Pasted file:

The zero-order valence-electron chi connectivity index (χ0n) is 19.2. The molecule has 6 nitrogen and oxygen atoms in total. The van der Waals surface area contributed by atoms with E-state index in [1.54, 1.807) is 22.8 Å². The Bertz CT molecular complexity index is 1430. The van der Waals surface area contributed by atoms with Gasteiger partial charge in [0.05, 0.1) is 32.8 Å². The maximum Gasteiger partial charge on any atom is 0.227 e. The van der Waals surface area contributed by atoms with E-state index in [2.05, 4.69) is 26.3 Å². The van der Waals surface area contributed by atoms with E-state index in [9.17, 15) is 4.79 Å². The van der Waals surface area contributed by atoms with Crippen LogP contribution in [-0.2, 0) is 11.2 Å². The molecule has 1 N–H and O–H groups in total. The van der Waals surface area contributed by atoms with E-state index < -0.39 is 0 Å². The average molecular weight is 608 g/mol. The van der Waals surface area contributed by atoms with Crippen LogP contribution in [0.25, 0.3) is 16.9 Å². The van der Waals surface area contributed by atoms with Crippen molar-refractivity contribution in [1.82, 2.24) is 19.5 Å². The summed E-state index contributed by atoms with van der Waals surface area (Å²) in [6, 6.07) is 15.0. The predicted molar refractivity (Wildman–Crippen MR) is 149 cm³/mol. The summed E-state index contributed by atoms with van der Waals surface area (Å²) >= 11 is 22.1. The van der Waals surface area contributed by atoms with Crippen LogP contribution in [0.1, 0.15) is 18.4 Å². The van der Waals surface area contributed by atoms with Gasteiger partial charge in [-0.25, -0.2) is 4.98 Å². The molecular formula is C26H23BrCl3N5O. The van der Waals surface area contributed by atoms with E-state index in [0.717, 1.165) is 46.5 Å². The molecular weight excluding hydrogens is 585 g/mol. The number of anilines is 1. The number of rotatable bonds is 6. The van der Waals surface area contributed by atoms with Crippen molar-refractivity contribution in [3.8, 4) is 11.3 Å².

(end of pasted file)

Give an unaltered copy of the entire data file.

The zero-order valence-electron chi connectivity index (χ0n) is 19.2. The molecule has 6 nitrogen and oxygen atoms in total. The van der Waals surface area contributed by atoms with E-state index in [1.54, 1.807) is 22.8 Å². The Bertz CT molecular complexity index is 1430. The van der Waals surface area contributed by atoms with Gasteiger partial charge in [0.05, 0.1) is 32.8 Å². The maximum Gasteiger partial charge on any atom is 0.227 e. The van der Waals surface area contributed by atoms with E-state index in [2.05, 4.69) is 26.3 Å². The van der Waals surface area contributed by atoms with E-state index in [9.17, 15) is 4.79 Å². The van der Waals surface area contributed by atoms with Crippen LogP contribution in [-0.2, 0) is 11.2 Å². The molecule has 1 N–H and O–H groups in total. The van der Waals surface area contributed by atoms with E-state index < -0.39 is 0 Å². The average molecular weight is 608 g/mol. The van der Waals surface area contributed by atoms with Crippen LogP contribution in [0.25, 0.3) is 16.9 Å². The van der Waals surface area contributed by atoms with Crippen molar-refractivity contribution in [1.82, 2.24) is 19.5 Å². The summed E-state index contributed by atoms with van der Waals surface area (Å²) in [6, 6.07) is 15.0. The predicted molar refractivity (Wildman–Crippen MR) is 149 cm³/mol. The summed E-state index contributed by atoms with van der Waals surface area (Å²) >= 11 is 22.1. The van der Waals surface area contributed by atoms with Crippen LogP contribution in [0.1, 0.15) is 18.4 Å². The van der Waals surface area contributed by atoms with Gasteiger partial charge in [-0.25, -0.2) is 4.98 Å². The molecular formula is C26H23BrCl3N5O. The van der Waals surface area contributed by atoms with E-state index in [0.717, 1.165) is 46.5 Å². The molecular weight excluding hydrogens is 585 g/mol. The number of anilines is 1. The number of rotatable bonds is 6. The van der Waals surface area contributed by atoms with Crippen molar-refractivity contribution in [3.8, 4) is 11.3 Å².